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Monday, 23 July 2012

Dutch cardiologists threaten: not supplying an approval for new anticoagulation medicine will cost more than 600 lives yearly! Will it really, or is this the pharmacy lobby at work?!

Today, a pressing statement was published by four leading cardiologists and a pharmacologist in the Dutch newspaper De Telegraaf (  These cardiologists lobbied for a quicker approval of new, oral anticoagulation drugs. If this approval doesn’t happen soon, this might cost hundreds of lives of heart patients per year, according to the cardiologists. Here are the pertinent snips of this article:

Four cardiologists and a farmacologist urged Dutch Minister of Public Health Edith Schippers and the Dutch Council of Health Insurers (CVZ) to hurry up with the approval and subsequent reimbursement of a new generation of oral anticoagulation medicine.    

According to the leading Dutch cardiologists, the political and administrative lingering will lead each year to the death of at least 600 thrombosis patients and thousands of unnecessary hospitalizations.

The newly developed drugs are already waiting for at least a year on their official approval for reimbursement from the Dutch Minister of Public Health and the CVZ. With this approval, between 800 and 1300 haemorrhages per year could be prevented, according to these experts in the area of anticoagulation and heart rhythm disturbances. The new drugs are much more effective and saver than the currently used anticoagulants. These are now administered to 225,000 patients with the rhythm disturbance atrial fibrillation.

Earlier, critical articles have been published in Medisch Contact (i.e. Medical Contact) on the new generation of anticoagulation drugs. A number of investigations shows indeed a lower risk of getting a haemorrhage. However, although a meta-analysis in BMJ shows that the new, oral anticoagulation drugs are at least as effective as enoxaparine, the better they prevent veneral thrombosis, the more (dangerous) bleedings occur.

When new and better drugs can help patients that have basically life-threatening diseases to have a better quality of life in spite of their illness, I am of course in favor of such medicine.

Still, I can understand the reluctance of the Minister and the Dutch Council of Health Insurers to speed up the approval process for these new drugs.

Here are my reasons:

  • Drugs in an aging society, like the Dutch society is, are a multi billion Euro business. Especially drugs for chronical diseases, like thrombosis and heart failure and ‘welfare’ diseases, like excess cholesterol and diabetes type II, are geese with golden eggs. No companies are better aware of this than the pharmacy giants like Merck & Co Inc (MRK), Bayer AG (BAYRY) and Novartis AG (NVS). This is the reason that litterally billions of dollars are invested in medicine for these welfare diseases and much less money in an anti-malaria medicine that can save the life of many millions of poor people on earth;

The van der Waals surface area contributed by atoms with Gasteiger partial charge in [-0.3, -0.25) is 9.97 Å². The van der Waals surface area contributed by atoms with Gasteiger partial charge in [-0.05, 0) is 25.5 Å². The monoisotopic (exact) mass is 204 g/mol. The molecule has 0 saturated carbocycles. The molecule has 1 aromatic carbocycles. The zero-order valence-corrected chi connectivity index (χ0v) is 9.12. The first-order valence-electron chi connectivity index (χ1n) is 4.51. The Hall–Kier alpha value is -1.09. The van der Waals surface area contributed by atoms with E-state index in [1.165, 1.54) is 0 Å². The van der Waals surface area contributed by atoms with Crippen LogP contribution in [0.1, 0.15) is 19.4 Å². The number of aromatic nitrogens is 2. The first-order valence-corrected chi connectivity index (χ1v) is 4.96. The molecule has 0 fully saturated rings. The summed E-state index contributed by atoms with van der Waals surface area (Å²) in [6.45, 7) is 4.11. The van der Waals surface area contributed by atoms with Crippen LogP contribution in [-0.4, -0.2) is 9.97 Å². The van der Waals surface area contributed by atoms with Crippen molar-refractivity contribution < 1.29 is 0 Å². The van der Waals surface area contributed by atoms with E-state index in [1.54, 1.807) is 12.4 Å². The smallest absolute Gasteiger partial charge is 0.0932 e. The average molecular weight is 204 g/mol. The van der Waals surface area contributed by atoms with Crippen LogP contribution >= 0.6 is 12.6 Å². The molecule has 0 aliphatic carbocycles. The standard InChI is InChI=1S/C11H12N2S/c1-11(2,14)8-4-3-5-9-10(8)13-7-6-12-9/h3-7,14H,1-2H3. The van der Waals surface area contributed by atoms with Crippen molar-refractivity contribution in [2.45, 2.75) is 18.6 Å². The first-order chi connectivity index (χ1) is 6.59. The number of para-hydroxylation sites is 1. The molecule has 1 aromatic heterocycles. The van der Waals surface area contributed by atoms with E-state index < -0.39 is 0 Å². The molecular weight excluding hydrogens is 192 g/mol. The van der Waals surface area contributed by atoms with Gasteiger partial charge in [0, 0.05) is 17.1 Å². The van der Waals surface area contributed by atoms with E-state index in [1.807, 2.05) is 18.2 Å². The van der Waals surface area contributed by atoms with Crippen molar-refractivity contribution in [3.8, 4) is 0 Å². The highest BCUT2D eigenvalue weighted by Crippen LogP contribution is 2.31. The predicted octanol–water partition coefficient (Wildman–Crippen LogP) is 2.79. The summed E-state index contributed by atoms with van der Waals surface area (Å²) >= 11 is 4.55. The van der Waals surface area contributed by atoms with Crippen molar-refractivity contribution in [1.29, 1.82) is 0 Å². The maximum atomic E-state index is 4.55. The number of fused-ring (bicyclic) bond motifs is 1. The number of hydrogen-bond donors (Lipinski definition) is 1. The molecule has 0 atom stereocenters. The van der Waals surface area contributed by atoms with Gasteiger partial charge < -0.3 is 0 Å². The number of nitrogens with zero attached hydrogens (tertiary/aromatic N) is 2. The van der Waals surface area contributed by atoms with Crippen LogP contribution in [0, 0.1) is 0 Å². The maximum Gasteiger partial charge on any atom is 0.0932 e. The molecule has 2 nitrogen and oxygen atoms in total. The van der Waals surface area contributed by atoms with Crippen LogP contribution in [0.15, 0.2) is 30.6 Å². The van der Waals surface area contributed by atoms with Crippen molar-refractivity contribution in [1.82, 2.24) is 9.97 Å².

• Many established surgeons, pharmacologists and cardiologists are virtually on the payroll of the big pharma companies. These people get compensated in kind by big pharma for endorsing their medicine and get a.o. courses, seminars and meetings at the most beautiful spots in the world for a token price. There are many connections between big pharma and surgeons that are not disclosed to their patients or the general public. Many of these physicians are not in a situation anymore that warrants objective advices to their patients or the general public;
  • Some big pharma companies have a dubious reputation for funding investigations into their medicine; more than once, these investigations have been executed according to the principle: ‘who pays, decides…’. Straight-forward fraud with testing results has not been proven often. However, there have been cases where unfavorable results and (sometimes fatal) complications among patients have been deliberately left out of the investigation in order to make the end results more favorable for the medicine in question. One of the most notorious cases was that of Vioxx, an arthritis drug that ‘may have led to more than 27,000 heart attacks and sudden cardiac deaths, before it was pulled from the market…’;
What I don’t like in the plea by these cardiologists is the smell of fearmongering that the article spreads. Calling numbers of deaths and hospitalizations as a consequence of not having a certain medicine is making use of statistics that are impossible to prove. Especially when you reckon that these new drugs can also have negative side-effects, like an elevated risk for bleedings. Mark Twain already said in one of his books: ‘there are lies, damned lies and statistics’.

When statements like these are uttered by people whose objectivity can be under jeopardy of their personal interests, you should always be very careful with it. Not that I doubt the objectivity and personal integrity of Dutch cardiologists, but just in case…

If these new anticoagulation drugs are indeed much better than the existing drugs, I don’t have any doubt that their official approval will be due. But there is no need to hurry things, as too much haste in case of medicine for life-threatening diseases can also have fatal results.

All opinions in this article are mine, unless a link to an external article is mentioned

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